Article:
By the way, the answer to the above riddle was as follows: hold onto the rebar handle, use your weight to swing a foot onto the rebar sliver, lift your body up with that leg while finding a decent foothold with the other, and lizard-crawl your way onto the boulder directly above you. Don't forget to avoid the 100-foot drop to your left. That would earn you an "F" for sure.

At about mile 3.5, as we were nearing the top of our extended boulder scramble, I heard an all-too-familiar catcall above me. I looked up to find Spider-Man and Socks smiling down at us, taking a break on the the flattest rock they could find. They had begun their climb in the early morning to see the sunrise atop Katahdin, and we were meeting them on their way back down. They served as our personal cheerleading squad as we pushed on toward the summit, promising us that the end was almost upon us.

They were definitely right, as within a few minutes Alison and I crested the top of a huge boulder and found ourselves on a long field of completely flat terrain. We had just entered "The Tablelands," a mile-long section on the back ridge of Katahdin covered in flat rocks big enough to skip across. We were given 360-degree views of the surrounding Maine countryside, filled with lakes, forests, and almost nothing else. The sapphire sky was the perfect compliment to the green below us, and the sun was warming us as a cool breeze nipped at our skin. Yet all I could focus on was a concentration of small shadows in the distance, all of them convened at the top of the tallest peak around me.
Baxter Peak was within my sights.

The last mile over the Tablelands seemed to take forever in spite of the easiness of the terrain. While beautiful in its desolation—its boulder-riddled field and lack of hardly any vegetation made it feel almost eerie—my eyes and mind were focusing almost exclusively on the goal up ahead. We stopped briefly at Thoreau Spring, located exactly one mile from the summit. The spring was named in honor of the quintessential American author Henry David Thoreau, who visited the mountain years ago and praised the area for its rugged wilderness and solitude (though it was unlikely that he made it this far up Katahdin). I had planned on grabbing a sip of water here, in some way communing with one of our greatest writers, but was ultimately disappointed when the spring was little more than a glorified mud puddle. My desire to ingest equal amounts of dirt and water was not particularly high, so we moved on.

Slowly the path began to turn upward once again, and I knew that I was on the home stretch. Alison decided to hang back a bit, letting me complete my final climb alone. It was very much appreciated—now it was just me and the trail, communing alone one final time. The rocks near the summit had a beautiful shade of pink to them, their surface craggy from years of exposure to Maine’s harsh weather. Up ahead I could now make out the faces of those waiting at the summit: Birdman was there, as was Ranger, Sloth, Nails, LoJack, and several day hikers, all of them enjoying the views from Maine’s greatest mountain. Beside them was the all-too-familiar weathered wooden sign marking the summit of Baxter Peak, the northern terminus of the Appalachian Trail, and the end of my thru-hike.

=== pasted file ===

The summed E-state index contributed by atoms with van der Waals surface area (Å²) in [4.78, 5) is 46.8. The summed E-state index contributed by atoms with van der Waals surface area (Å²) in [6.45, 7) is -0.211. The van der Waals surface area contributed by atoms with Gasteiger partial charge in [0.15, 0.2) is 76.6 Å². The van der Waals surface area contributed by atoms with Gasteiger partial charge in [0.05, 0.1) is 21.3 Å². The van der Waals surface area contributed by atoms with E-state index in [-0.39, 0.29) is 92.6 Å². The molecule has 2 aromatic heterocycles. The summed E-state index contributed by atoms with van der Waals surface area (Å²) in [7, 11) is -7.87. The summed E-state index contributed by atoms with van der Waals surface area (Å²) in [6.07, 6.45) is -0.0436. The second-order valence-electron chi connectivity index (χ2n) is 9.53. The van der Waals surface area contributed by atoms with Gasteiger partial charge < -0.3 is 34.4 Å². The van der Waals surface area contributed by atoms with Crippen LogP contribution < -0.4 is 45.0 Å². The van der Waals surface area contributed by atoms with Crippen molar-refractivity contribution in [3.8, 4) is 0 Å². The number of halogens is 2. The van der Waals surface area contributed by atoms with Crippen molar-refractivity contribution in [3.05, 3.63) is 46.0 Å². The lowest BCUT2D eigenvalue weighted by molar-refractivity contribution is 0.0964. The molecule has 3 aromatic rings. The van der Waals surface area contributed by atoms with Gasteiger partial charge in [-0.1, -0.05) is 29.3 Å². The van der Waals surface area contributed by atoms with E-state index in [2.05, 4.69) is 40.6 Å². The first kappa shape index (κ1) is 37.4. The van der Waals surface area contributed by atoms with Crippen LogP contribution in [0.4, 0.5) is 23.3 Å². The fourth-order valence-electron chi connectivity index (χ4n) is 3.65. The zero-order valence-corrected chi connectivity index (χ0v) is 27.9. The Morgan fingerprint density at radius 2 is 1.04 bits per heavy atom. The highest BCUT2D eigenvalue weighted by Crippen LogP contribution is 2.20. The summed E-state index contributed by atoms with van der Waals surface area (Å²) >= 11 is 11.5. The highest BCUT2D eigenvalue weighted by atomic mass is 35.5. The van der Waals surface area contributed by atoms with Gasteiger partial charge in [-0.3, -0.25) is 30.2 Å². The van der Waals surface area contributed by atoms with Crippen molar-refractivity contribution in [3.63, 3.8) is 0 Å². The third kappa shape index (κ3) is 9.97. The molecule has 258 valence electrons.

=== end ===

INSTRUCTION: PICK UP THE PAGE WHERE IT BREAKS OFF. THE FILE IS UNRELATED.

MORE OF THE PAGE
I pressed on. My friends cheered me on as I pushed slowly toward the top. I seemed to be traveling simultaneously fast and slow: why was it taking so long, and will it really be over so soon? Birdman was standing by the sign, waving me on. It was time.

I stood beside the sign and ran my fingers over its dimpled surface. I laid my face on it and breathed a deep sigh. After 136 days, I was finally there. My thru-hike was complete.

I greeted my friends, all of us now officially thru-hikers. Birdman and I embraced and congratulated each other on our success. Alison arrived and celebrated with us as we all took turns having our pictures made with the sign. Nails and Sloth opened bottles of champagne and showered the summit in alcohol before passing the bottle around. I was also told that Sloth and Ranger produced a badminton racquet shortly before my arrival and proceeded to launch their remaining Clif bars into the valley below—we hated these things by now, having eaten so many on the way to Maine. It was our first celebration as thru-hikers, our last celebration on our thru-hike. Though bittersweet, as all great accomplishments must be, the excitement of having done something truly great was undoubtedly felt by all of us.

Slowly, one by one, everyone started to realize that it was time to say goodbye to Baxter Peak and make the long trip down Katahdin. Nails, LoJack, and Sloth were retracing their steps back to Katahdin Stream Campground. Birdman, Ranger, Alison, and I were taking a more ambitious route down: we were going to cross over the Knife’s Edge and journey down the opposite side of the mountain. Knife’s Edge is an incredibly narrow, rugged strip of trail that forms the backbone of Katahdin; on either side of the path—sometimes as narrow as three feet—is a sheer drop all the way down to the base of the mountain. I’m not sure if we truly comprehended the difficulty of this section, but seeing as I had arranged for my parents to pick us all up at Roaring Brook Campground on the other side of the park, we had committed to tackling this beast of a trail.